Officials: Parts of Flooded Indiana Subdivision Contaminated By PCBs
THOMAS P. WYMAN
Dec. 07, 1990
HIGHLAND, Ind. (AP) _ About 120 residents of a flood-ravaged housing subdivision were barred from returning to their homes after cancer-causing PCBs were discovered at unacceptably high levels, officials said Thursday.
Test results shared by the U.S. Environmental Protection Agency led the state to declare the houses off-limits to residents hoping to return for personal items. The EPA said it found double the acceptable levels of PCBs.
The cause of the contamination had not been determined.
Jim Lynch, a spokesman for the Indiana Department of Environmental Management, told reporters that officials were researching the history of the area, which had apparently been used as a ''dumping area.'' Lynch did not elaborate.
However, residents of Wicker Park Estates in Highland and other areas hit hard by flooding last week got some good news Thursday when President Bush declared Lake County a disaster area.
Sen. Richard Lugar, R-Ind., received word that Bush signed the disaster declaration, Lugar aide Kevin Kellems said by telephone from Washington, D.C.
PCBs, once commonly used as insulation in electrical transformers, were banned by the federal government as a cancer-causing substance in the 1970s.
Tests for PCBs were conducted after Highland officials reported seeing a sheen on floodwaters and suspected oil and gasoline may have leaked from submerged automobiles and fuel tanks.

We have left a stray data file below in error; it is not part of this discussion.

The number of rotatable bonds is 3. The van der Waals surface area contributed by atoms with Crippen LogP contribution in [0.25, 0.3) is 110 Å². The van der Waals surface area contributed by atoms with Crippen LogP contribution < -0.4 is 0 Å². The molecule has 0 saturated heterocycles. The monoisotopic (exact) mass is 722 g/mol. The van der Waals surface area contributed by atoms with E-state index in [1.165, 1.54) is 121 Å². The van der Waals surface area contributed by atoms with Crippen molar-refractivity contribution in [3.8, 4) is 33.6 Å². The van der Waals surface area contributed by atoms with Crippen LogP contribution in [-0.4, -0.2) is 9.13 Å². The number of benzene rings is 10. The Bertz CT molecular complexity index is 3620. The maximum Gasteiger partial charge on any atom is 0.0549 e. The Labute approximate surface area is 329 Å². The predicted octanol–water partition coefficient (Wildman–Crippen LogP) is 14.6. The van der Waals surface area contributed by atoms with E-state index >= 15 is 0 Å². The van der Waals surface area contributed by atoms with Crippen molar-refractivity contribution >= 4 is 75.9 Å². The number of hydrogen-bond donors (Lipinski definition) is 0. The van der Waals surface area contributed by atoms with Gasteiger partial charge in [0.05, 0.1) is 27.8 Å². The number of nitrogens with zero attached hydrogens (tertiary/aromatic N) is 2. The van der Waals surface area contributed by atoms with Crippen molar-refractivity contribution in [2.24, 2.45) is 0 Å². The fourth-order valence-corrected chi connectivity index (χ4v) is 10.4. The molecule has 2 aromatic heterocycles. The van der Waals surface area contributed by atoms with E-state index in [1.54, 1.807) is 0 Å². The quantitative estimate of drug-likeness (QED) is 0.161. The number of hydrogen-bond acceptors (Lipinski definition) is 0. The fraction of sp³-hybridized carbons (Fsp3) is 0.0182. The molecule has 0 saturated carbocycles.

Jerome Hauer, director of the Indiana Emergency Management Agency, said the EPA has not determined whether the contaminants were present before the flooding.
''Those are relatively high concentrations of PCBs, and it's unusual to find them in a residential area,'' said Walter Nied, emergency response coordinator for the EPA's Region 5 office in Chicago.
The EPA sent 2,500 gallons of oil and water collected from residents' yards to be tested, Nied said.
The EPA told state officials the high level - 1,100 to 1,200 parts per million - suggests the contamination occurred from a local source, Hauer said. ''Nine fuel oil tanks broke loose during the flood and we're going to sample them. We will also sample the interior of homes,'' he said.
If PCB contamination is found in one of the yards, neighboring yards will be tested until the extent of contamination is determined, Nied said. He said the contamination appeared to be confined to a section of homes closest to the river.
Residents in the 270-home Wicker Park subdivision had begun returning Monday to gather personal items from homes damaged last week when 6 inches of rain caused heavy flooding.
Utilities had been shut off to the subdivision and emergency officials were uncertain when residents would be allowed to begin repairing and rebuilding. The disaster declaration will enable Lake County's flood victims to get low- interest loans and other assistance on a case-by-case basis, Kellems said.